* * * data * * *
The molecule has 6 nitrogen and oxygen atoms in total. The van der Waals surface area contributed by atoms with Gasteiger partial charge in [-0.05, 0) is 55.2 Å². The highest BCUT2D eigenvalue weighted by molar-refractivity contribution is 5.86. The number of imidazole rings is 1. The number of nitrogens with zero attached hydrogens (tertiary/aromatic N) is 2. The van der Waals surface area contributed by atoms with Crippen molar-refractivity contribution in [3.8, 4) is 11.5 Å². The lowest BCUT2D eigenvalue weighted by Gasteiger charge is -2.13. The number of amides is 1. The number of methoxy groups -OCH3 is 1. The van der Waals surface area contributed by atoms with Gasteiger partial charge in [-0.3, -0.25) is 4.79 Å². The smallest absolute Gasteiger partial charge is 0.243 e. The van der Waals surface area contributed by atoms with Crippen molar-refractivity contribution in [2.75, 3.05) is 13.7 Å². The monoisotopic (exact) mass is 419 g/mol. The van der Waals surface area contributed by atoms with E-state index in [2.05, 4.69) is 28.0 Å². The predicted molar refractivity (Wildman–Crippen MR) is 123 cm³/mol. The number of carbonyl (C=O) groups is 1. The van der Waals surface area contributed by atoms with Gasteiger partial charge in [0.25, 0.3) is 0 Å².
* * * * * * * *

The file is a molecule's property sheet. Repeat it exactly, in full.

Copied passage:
The molecule has 6 nitrogen and oxygen atoms in total. The van der Waals surface area contributed by atoms with Gasteiger partial charge in [-0.05, 0) is 55.2 Å². The highest BCUT2D eigenvalue weighted by molar-refractivity contribution is 5.86. The number of imidazole rings is 1. The number of nitrogens with zero attached hydrogens (tertiary/aromatic N) is 2. The van der Waals surface area contributed by atoms with Crippen molar-refractivity contribution in [3.8, 4) is 11.5 Å². The lowest BCUT2D eigenvalue weighted by Gasteiger charge is -2.13. The number of amides is 1. The number of methoxy groups -OCH3 is 1. The van der Waals surface area contributed by atoms with Gasteiger partial charge in [-0.3, -0.25) is 4.79 Å². The smallest absolute Gasteiger partial charge is 0.243 e. The van der Waals surface area contributed by atoms with Crippen molar-refractivity contribution in [2.75, 3.05) is 13.7 Å². The monoisotopic (exact) mass is 419 g/mol. The van der Waals surface area contributed by atoms with E-state index in [2.05, 4.69) is 28.0 Å². The predicted molar refractivity (Wildman–Crippen MR) is 123 cm³/mol. The number of carbonyl (C=O) groups is 1. The van der Waals surface area contributed by atoms with Gasteiger partial charge in [0.25, 0.3) is 0 Å².